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Why Is One Russian Stock Index Up and the Other Down?

While the MICEX Index is denominated in rubles, meaning it gains from the devaluation of the Russian currency, the RTS Index is denominated in dollars and loses from the ruble's fall.

Russia's two major stock indexes have diverged sharply in recent weeks, split further apart by a weak ruble and risk aversion among foreign investors than they had ever been since they were set up in the 1990s.

The dollar-denominated RTS Index hit five-year lows this week, approaching levels last reached when Russia was engulfed by the global financial crisis. At the same time, the MICEX Index has risen steadily, climbing Wednesday above 1,600 points for the first time since March 2012.

The decoupling of the two indexes, which trade beneath the umbrella of the Moscow Exchange since their merger three years ago, has been primarily driven by Russia's plunging currency.

The ruble has shed almost 40 percent of its value against the U.S. dollar since January on the back of falling oil prices, Western sanctions on Moscow for its role in the Ukraine crisis and an economy teetering on the brink of recession.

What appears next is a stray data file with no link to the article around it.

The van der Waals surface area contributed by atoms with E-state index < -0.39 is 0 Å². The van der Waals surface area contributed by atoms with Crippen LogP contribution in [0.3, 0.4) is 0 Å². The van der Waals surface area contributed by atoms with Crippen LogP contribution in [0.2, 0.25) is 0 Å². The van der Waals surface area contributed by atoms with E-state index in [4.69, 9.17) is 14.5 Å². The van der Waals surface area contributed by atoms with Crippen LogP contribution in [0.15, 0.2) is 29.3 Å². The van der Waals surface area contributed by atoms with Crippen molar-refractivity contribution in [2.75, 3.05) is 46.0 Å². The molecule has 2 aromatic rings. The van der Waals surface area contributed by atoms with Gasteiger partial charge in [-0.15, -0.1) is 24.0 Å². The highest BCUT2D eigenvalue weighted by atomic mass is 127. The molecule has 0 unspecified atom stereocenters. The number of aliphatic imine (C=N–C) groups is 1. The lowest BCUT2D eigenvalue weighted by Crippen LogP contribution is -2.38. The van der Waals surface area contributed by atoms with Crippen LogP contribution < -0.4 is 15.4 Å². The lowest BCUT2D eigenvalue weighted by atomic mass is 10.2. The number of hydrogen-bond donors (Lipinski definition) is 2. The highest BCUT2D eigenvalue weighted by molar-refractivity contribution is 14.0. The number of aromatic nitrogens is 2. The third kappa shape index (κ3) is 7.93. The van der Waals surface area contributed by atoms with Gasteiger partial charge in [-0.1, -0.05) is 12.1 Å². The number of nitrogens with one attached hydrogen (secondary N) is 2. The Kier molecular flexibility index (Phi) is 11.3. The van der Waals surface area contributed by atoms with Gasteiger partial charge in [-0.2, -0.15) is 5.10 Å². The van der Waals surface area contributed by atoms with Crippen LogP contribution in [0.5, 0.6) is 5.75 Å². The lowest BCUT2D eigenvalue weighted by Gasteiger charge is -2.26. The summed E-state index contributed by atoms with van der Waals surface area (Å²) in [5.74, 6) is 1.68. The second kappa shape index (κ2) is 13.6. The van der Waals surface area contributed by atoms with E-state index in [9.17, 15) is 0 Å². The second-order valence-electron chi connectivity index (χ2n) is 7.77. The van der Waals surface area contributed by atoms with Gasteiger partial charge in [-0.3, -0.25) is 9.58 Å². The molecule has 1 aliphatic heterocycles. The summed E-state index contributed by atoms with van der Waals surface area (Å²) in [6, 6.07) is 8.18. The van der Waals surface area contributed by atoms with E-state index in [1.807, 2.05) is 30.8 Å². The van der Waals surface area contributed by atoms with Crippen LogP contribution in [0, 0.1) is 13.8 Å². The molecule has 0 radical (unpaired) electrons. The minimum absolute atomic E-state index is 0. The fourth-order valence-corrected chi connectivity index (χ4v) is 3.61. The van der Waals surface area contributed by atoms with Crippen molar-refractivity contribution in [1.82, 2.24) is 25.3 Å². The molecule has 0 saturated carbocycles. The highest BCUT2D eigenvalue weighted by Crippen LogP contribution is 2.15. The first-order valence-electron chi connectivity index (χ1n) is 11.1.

"The difference is explained to a large extent by the currency moves," said Vladimir Tikhomirov, chief economist at BCS Financial Group in Moscow.

While the MICEX Index is denominated in rubles, meaning it gains from the devaluation of the Russian currency, the RTS Index is denominated in dollars and loses from the ruble's fall.

Between July and December, the MICEX Index rose from 1,379 to 1594.92, a gain of 15.6 percent. The RTS Index, over the same five-month period, dropped 24 percent to 925.89.

But the MICEX and RTS indexes are more dislocated now than during the global financial crisis of 2008-09, when the ruble also dropped heavily. Back then, both indexes collapsed in sync as oil prices tumbled.

But today, Russia's economic difficulties mark the country out on the world stage and go against global trends. "The current situation is different," Tikhomirov said. "There are other places in the world where investors can put their money."

Even if you were to re-denominate the RTS Index into rubles it would not erase the entire divergence from the MICEX Index, he said.

Differences has been exacerbated by historical peculiarities: The RTS Index has traditionally been favored by foreign investors, while domestic investors prefer the MICEX Index. "Local investors tend to be more conservative in selling stocks than foreign investors," Tikhomirov said.

Established in the 1990s, the MICEX and RTS bourses merged in 2011 to become the Moscow Exchange as part of a drive to transform the city into an international financial center.

Plans to combine the two indexes into one trading platform denominated in rubles have never been realized because investors are too comfortable with the current system, according to Moscow Exchange spokesperson Nikita Bekasov. "But the question remains open," he said.

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